It’s almost exactly a year since I peered through the window of the church door and made my apologies to those who had come out for the evening service. It was one of the worst moments in my many years of ministry as a priest.
“Go home, we are closed.” I didn’t say it quite like that. But that was how they understood it – and they were right to do so. I felt I had abandoned them. Many churches are still shut, doors bolted to those seeking communion.
Lots of people will tell you that there are many ways of being a church. And that’s true, as far as it goes. The Church is being the Church when it gathers food for those who are struggling, when it offers support over the phone. Yes, and also when it goes online.
During this last year, my church – doors defiantly open since the summer, broadcasting simultaneously on Zoom – has actually grown in numbers.
We used to get two or three gathered together for mid-week service, now we get 30. As well as those attending physically in the building – the Home Service, I call them – we have regular weekly congregants from Ghana, Mauritius, Australia, as well as from all over the UK – the World Service.
For a small church like mine, it gives this extraordinary sense of being a part of something much larger than our little corner of south London. From now on, I suspect there will always be a camera in front of the altar. We are all televangelists now.
But despite Zoom’s many advantages, no technology can outweigh the fact that Christianity is inescapably physical. It is not just “a message” that can be communicated through social media. It is also about bodily participation, the receiving of bread and wine.
And while the carefully nuanced and endlessly debatable metaphysics of how bread and wine actually become the body and blood of Jesus is a question I have long left to the theological anoraks, I have no doubt that receiving the Eucharist is a physical activity requiring physical participation. The statements “this is my body” and “this is my blood” make Christianity about matter, physically ingested. You can no more do this over Zoom than you can go to the dentist over Zoom.
This is why lockdown has been such a threat – literally – to the lifeblood of the Christian faith. And why the bolted door was such a betrayal of the need of so many of my parishioners for the “real presence” of Christ in the Eucharist.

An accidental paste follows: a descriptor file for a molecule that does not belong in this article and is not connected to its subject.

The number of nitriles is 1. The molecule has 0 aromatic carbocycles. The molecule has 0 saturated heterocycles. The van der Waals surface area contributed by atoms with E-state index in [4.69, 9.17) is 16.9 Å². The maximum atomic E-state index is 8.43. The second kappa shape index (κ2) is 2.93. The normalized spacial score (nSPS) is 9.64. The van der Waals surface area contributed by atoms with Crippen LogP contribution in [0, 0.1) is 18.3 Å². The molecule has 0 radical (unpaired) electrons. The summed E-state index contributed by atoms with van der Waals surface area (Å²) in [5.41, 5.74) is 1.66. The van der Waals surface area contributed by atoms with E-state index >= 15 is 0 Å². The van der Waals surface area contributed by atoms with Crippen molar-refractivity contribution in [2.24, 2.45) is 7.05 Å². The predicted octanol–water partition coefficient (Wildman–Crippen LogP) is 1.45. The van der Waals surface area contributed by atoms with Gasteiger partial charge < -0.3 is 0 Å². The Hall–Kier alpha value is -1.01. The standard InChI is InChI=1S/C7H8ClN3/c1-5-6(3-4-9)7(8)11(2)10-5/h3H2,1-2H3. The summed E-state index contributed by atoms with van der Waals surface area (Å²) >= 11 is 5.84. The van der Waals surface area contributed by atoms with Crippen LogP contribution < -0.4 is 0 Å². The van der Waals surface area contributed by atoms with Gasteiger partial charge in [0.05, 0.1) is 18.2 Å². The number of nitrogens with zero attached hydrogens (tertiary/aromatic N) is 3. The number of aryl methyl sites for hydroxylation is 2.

This Thursday evening, Maundy Thursday, churches traditionally hold “watch services” where we sit up into the small hours to stay with a terrified man who did not want to be alone on the night before he was to die. This year it will be hard not to think of all those who have died without the physical presence of their loved ones beside them.
Saying goodbye over Zoom, unable to reach out to hold someone’s hand, has to be among the most appalling things that some families will ever go through. And Last Rites are really not for Skype.
There is, quite simply, no substitute for being there. And at no point during the Church’s year is this more obvious than during Holy Week, when the suffering of Christ on the Cross is not just a metaphor for some generalised sense of spiritual pain, but the real torture of a real body. Watching on Zoom threatens to turn the whole thing into some sort of spectacle, a distant pornography of suffering, something to watch from a distance rather than to be a part of.
Zoom may be a godsend to those who are housebound, but young children generally hate it, unable to focus for long. And to those who have been on endless business calls all week, its just another hour of alienating technology. The Church should be restoring souls, not sucking them away like some digital dementor.
Which is also why the Church must not trade in its bricks for clicks. Online church may be a lot cheaper than maintaining thousands of beautiful medieval barns, and require much less staffing. But – however convenient it might look – the Church can never be eviscerated into some online ether because Christianity is nothing without the bodily presence of Christ.
As our friends in Rome put it: Ave verum corpus.
Giles Fraser is the priest-in-charge at St Mary’s, Newington